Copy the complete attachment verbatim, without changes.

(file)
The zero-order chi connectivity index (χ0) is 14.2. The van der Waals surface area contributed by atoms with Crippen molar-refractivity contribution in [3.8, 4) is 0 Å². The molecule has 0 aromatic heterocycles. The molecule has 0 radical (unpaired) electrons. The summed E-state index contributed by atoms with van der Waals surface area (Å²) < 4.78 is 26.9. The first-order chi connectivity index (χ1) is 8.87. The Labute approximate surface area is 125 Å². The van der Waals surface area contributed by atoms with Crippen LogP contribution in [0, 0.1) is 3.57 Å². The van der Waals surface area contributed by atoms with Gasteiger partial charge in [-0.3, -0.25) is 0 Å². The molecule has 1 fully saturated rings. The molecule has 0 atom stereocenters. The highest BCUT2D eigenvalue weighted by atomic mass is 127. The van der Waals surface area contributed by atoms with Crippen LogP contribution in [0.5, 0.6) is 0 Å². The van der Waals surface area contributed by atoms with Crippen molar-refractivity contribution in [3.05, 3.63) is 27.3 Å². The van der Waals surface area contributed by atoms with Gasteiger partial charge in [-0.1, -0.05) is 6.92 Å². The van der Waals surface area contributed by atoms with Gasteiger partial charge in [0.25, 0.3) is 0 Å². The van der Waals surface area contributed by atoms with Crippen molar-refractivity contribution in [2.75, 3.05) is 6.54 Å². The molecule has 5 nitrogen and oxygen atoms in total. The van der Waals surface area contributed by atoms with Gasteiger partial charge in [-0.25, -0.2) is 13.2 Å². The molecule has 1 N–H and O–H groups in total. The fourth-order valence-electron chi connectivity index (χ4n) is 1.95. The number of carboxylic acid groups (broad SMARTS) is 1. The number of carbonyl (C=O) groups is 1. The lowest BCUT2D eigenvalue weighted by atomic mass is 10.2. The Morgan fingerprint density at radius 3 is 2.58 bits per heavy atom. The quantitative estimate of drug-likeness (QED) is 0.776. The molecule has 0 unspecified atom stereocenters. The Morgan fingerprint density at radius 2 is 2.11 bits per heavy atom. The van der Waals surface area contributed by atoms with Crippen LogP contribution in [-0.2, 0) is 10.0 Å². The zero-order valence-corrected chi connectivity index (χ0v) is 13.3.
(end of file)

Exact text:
The zero-order chi connectivity index (χ0) is 14.2. The van der Waals surface area contributed by atoms with Crippen molar-refractivity contribution in [3.8, 4) is 0 Å². The molecule has 0 aromatic heterocycles. The molecule has 0 radical (unpaired) electrons. The summed E-state index contributed by atoms with van der Waals surface area (Å²) < 4.78 is 26.9. The first-order chi connectivity index (χ1) is 8.87. The Labute approximate surface area is 125 Å². The van der Waals surface area contributed by atoms with Crippen LogP contribution in [0, 0.1) is 3.57 Å². The van der Waals surface area contributed by atoms with Gasteiger partial charge in [-0.3, -0.25) is 0 Å². The molecule has 1 fully saturated rings. The molecule has 0 atom stereocenters. The highest BCUT2D eigenvalue weighted by atomic mass is 127. The van der Waals surface area contributed by atoms with Crippen LogP contribution in [0.5, 0.6) is 0 Å². The van der Waals surface area contributed by atoms with Crippen molar-refractivity contribution in [3.05, 3.63) is 27.3 Å². The van der Waals surface area contributed by atoms with Gasteiger partial charge in [-0.1, -0.05) is 6.92 Å². The van der Waals surface area contributed by atoms with Gasteiger partial charge in [0.25, 0.3) is 0 Å². The van der Waals surface area contributed by atoms with Crippen molar-refractivity contribution in [2.75, 3.05) is 6.54 Å². The molecule has 5 nitrogen and oxygen atoms in total. The van der Waals surface area contributed by atoms with Gasteiger partial charge in [-0.25, -0.2) is 13.2 Å². The molecule has 1 N–H and O–H groups in total. The fourth-order valence-electron chi connectivity index (χ4n) is 1.95. The number of carboxylic acid groups (broad SMARTS) is 1. The number of carbonyl (C=O) groups is 1. The lowest BCUT2D eigenvalue weighted by atomic mass is 10.2. The Morgan fingerprint density at radius 3 is 2.58 bits per heavy atom. The quantitative estimate of drug-likeness (QED) is 0.776. The molecule has 0 unspecified atom stereocenters. The Morgan fingerprint density at radius 2 is 2.11 bits per heavy atom. The van der Waals surface area contributed by atoms with Crippen LogP contribution in [-0.2, 0) is 10.0 Å². The zero-order valence-corrected chi connectivity index (χ0v) is 13.3.